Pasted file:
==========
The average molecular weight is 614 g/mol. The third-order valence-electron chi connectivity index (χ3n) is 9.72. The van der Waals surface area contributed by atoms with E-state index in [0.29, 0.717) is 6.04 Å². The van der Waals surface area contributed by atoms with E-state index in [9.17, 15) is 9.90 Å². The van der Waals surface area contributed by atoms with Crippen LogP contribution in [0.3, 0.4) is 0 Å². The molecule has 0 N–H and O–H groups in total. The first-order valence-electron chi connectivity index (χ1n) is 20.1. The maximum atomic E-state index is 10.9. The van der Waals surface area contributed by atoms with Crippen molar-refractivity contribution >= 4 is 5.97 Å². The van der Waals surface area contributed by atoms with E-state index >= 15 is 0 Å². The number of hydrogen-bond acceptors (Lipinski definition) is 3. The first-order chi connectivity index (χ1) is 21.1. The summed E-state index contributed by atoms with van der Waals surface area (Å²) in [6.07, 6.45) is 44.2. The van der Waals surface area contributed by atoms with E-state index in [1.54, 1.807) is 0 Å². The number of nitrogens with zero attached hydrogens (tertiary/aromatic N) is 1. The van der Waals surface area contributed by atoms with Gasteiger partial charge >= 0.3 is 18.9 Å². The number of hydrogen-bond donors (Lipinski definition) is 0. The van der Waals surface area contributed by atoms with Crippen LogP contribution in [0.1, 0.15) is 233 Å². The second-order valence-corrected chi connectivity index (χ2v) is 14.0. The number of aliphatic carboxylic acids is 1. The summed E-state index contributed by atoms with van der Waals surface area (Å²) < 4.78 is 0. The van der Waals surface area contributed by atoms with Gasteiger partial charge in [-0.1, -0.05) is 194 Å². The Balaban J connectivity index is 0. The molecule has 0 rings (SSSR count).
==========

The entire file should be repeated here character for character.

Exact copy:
The average molecular weight is 614 g/mol. The third-order valence-electron chi connectivity index (χ3n) is 9.72. The van der Waals surface area contributed by atoms with E-state index in [0.29, 0.717) is 6.04 Å². The van der Waals surface area contributed by atoms with E-state index in [9.17, 15) is 9.90 Å². The van der Waals surface area contributed by atoms with Crippen LogP contribution in [0.3, 0.4) is 0 Å². The molecule has 0 N–H and O–H groups in total. The first-order valence-electron chi connectivity index (χ1n) is 20.1. The maximum atomic E-state index is 10.9. The van der Waals surface area contributed by atoms with Crippen molar-refractivity contribution >= 4 is 5.97 Å². The van der Waals surface area contributed by atoms with E-state index >= 15 is 0 Å². The number of hydrogen-bond acceptors (Lipinski definition) is 3. The first-order chi connectivity index (χ1) is 21.1. The summed E-state index contributed by atoms with van der Waals surface area (Å²) in [6.07, 6.45) is 44.2. The van der Waals surface area contributed by atoms with E-state index in [1.54, 1.807) is 0 Å². The number of nitrogens with zero attached hydrogens (tertiary/aromatic N) is 1. The van der Waals surface area contributed by atoms with Gasteiger partial charge >= 0.3 is 18.9 Å². The number of hydrogen-bond donors (Lipinski definition) is 0. The van der Waals surface area contributed by atoms with Crippen LogP contribution in [0.1, 0.15) is 233 Å². The second-order valence-corrected chi connectivity index (χ2v) is 14.0. The number of aliphatic carboxylic acids is 1. The summed E-state index contributed by atoms with van der Waals surface area (Å²) < 4.78 is 0. The van der Waals surface area contributed by atoms with Gasteiger partial charge in [-0.1, -0.05) is 194 Å². The Balaban J connectivity index is 0. The molecule has 0 rings (SSSR count).